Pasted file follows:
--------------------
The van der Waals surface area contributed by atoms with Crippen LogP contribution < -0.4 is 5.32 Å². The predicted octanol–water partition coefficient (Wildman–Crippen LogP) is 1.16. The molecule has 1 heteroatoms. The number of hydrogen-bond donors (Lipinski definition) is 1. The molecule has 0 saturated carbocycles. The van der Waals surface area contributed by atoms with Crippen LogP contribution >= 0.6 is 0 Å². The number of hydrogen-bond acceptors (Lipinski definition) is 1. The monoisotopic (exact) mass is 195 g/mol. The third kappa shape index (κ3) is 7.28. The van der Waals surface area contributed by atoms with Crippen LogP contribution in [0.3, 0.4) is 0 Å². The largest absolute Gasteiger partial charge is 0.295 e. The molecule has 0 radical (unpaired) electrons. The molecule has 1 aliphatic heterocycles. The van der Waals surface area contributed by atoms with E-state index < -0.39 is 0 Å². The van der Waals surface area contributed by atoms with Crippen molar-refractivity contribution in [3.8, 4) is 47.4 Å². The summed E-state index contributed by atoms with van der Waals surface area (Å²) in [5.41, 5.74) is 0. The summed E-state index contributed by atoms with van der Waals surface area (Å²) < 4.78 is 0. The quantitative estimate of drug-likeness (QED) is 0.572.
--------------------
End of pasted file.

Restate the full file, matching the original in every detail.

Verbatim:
The van der Waals surface area contributed by atoms with Crippen LogP contribution < -0.4 is 5.32 Å². The predicted octanol–water partition coefficient (Wildman–Crippen LogP) is 1.16. The molecule has 1 heteroatoms. The number of hydrogen-bond donors (Lipinski definition) is 1. The molecule has 0 saturated carbocycles. The van der Waals surface area contributed by atoms with Crippen LogP contribution >= 0.6 is 0 Å². The number of hydrogen-bond acceptors (Lipinski definition) is 1. The monoisotopic (exact) mass is 195 g/mol. The third kappa shape index (κ3) is 7.28. The van der Waals surface area contributed by atoms with Crippen LogP contribution in [0.3, 0.4) is 0 Å². The largest absolute Gasteiger partial charge is 0.295 e. The molecule has 0 radical (unpaired) electrons. The molecule has 1 aliphatic heterocycles. The van der Waals surface area contributed by atoms with E-state index < -0.39 is 0 Å². The van der Waals surface area contributed by atoms with Crippen molar-refractivity contribution in [3.8, 4) is 47.4 Å². The summed E-state index contributed by atoms with van der Waals surface area (Å²) in [5.41, 5.74) is 0. The summed E-state index contributed by atoms with van der Waals surface area (Å²) < 4.78 is 0. The quantitative estimate of drug-likeness (QED) is 0.572.